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Maronite conclave to meet next week to elect new patriarch
(Retrieved from Daily Star web site on March 4, 2011)
Synod of bishops from across the world will meet in seclusion to elect replacement for Sfeir
By Elias Sakr
Daily Star staff
Thursday, March 03, 2011


BEIRUT: The Synod of Maronite bishops will convene on March 9 to elect a successor to Patriarch Nasrallah Butros Sfeir, whose resignation was accepted last week by Pope Benedict XVI, the Council of Maronite Bishops announced Wednesday.

Bishops will gather in a spiritual conclave at the seat of the Maronite patriarchate in Bkirki next Thursday at 6 p.m. in isolation from the outside world for a 15-day period to elect the church’s 77th patriarch, a statement released following the council’s meeting said.

The meeting of the Council of Maronite Bishops, held on the first Wednesday of each month, was chaired by Sfeir in his last such act as patriarch.

Out of 40 Maronite bishops presiding over dioceses throughout the world, 38 are expected to attend the spiritual conclave.

The head of the United States Diocese, Bishop John Chedid, and Argentina’s Saint Maroun Diocese head Charbel Merhi, are expected to miss the gathering due to illness, a source close to the church told The Daily Star.

Though both Chedid and Merhi have passed the retirement age of 75, they could still vote if they attend.

Unlike bishops, the patriarch has no retirement age and thus, a retired bishop could assume the post of patriarch.

The source added that up to now, a number of bishops appear as favorites in the race to head Lebanon’s influential Maronite church, the largest Catholic Church in the Middle East.

Beirut Bishop Boulos Matar, Baalbek-Deir al-Ahmar Bishop Semaan Atallah and Jbeil Bishop Beshara Rai seem to be the most popular among their colleagues to assume the post of patriarch, though the vote outcome is still far from being guaranteed in favor of any candidate, the source said.

Another source close to the Church dismissed the possibility of the election of a retired bishop, saying the Vatican leans toward an experienced but relatively young bishop who is not older than 70.

The source added that the Vatican was also in favor of a patriarch considered as a consensus figure among rival Christian parties in the March 8 and 14 camps in a bid to bridge the gap between the bickering parties.

Sfeir, who is 91, has been a staunch critic of Syrian intervention in Lebanese affairs; under his leadership, the Council of Maronite Bishops issued a firm call for the withdrawal of Syrian troops from Lebanon in 2000, five years before their actual departure in 2005.

Also a critic of Hezbollah’s weapons, Sfeir continues to stress the importance of restricting the possession of weapons to state institutions.

However, Sfeir’s positions have drawn criticism from Christian members of the March 8 coalition, particularly Free Patriotic Movement leader Michel Aoun and Marada Movement head Suleiman Franjieh, who have accused the patriarch of siding with March 14 parties.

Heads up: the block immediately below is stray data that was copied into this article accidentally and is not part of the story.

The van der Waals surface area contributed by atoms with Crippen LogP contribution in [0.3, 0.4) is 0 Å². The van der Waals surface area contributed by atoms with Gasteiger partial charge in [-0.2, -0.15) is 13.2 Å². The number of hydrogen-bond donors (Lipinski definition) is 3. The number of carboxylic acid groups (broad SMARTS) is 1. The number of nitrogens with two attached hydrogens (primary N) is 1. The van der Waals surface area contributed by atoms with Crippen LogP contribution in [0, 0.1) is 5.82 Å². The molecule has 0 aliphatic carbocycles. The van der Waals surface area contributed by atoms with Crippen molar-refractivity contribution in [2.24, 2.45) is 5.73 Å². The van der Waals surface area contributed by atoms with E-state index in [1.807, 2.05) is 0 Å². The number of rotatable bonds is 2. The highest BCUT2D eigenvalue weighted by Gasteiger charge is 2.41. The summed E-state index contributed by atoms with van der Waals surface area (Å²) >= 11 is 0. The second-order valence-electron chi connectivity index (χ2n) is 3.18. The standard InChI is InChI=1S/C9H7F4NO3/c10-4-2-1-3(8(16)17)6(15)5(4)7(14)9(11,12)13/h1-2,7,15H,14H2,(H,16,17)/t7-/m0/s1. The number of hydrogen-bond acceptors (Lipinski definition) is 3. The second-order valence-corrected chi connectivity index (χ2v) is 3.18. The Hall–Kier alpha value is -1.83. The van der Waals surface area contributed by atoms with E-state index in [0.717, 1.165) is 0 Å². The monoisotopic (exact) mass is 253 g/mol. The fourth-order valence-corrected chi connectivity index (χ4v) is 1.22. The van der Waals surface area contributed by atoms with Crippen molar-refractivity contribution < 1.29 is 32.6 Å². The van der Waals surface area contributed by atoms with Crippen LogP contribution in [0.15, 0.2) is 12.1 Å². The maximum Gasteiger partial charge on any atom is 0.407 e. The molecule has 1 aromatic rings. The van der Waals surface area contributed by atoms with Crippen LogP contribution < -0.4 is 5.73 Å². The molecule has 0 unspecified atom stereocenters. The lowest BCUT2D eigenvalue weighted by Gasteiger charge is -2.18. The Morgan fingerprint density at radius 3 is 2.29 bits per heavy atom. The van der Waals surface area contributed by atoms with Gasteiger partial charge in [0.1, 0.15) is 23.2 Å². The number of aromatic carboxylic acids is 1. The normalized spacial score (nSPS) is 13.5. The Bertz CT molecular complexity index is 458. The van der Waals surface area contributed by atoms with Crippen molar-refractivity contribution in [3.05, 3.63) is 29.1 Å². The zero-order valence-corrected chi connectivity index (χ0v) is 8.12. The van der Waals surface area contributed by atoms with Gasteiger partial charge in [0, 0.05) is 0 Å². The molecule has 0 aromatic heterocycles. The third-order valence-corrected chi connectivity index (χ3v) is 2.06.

Sfeir’s resignation was accepted Saturday during a meeting with Pope Benedict XVI on the sidelines of a visit to the Vatican to unveil a statue of the Maronite Church founder Saint Maroun on the outer wall of St. Peter’s Basilica. Sfeir was elected Patriarch of Antioch for the Maronites in 1986.


While Bkirki denies taking sides with any of the two camps, and has constantly reiterated that it is open to all parties, the relations between the patriarch and both Aoun and Franjieh  have witnessed many tense periods.

While sources from both the March 14 and 8 camps say each side secretly hopes for the election of a patriarch close to its ranks, politicians underline before the public that political inclinations have no influence over the outcome of the patriarchal elections.

Filling a vacancy at Bkirki: Rules govern how the process works

BEIRUT: The Synod of Maronite Bishops, which is comprised of 40 members, gather within a one-month period at Bkirki, the seat of the patriarchate, in a spiritual conclave to elect a new patriarch after the seat becomes vacant.

The vacancy of the seat follows the death of the patriarch or the approval of his resignation by the Synod or by the Vatican.

Four rounds of elections take place on a daily basis over a 15-day period: two are held in the morning and two in the afternoon.

There must be a quorum of two-thirds of the attending bishops for a new patriarch to be elected.

The quorum required to begin elections is calculated at two-thirds of the bishops capable of attending the conclave. Those who miss the conclave as a result of illness or any other valid reason preventing them from attending are not counted when the two-thirds quorum is calculated.

If the bishops fail to elect a patriarch after 15 days, the issue is put before the Vatican, with the pope left to decide over the matter.

If a bishop is elected, the Synod declares him patriarch and the Vatican is informed as soon as possible of the outcome of the vote.

The next step for the newly elected patriarch is to seek the official approval of the Vatican as soon as possible.

Before the nominee receives the final approval of the Vatican, the newly elected patriarch lacks the right to convene the Synod or the right to ordain bishops.

If the newly elected patriarch is not a bishop, the result of the vote is kept secret, even from the elected cleric until he is notified of a decision to elevate him to the rank of bishop before he is declared patriarch.

The elected cleric must accept the post within two days or else his election is deemed void.

The longest-serving bishop, currently Roland Abu Jawdeh, presides over the first round of the Synod’s elections, and then hands over the task to the bishop who secures the largest number of votes in the first electoral round.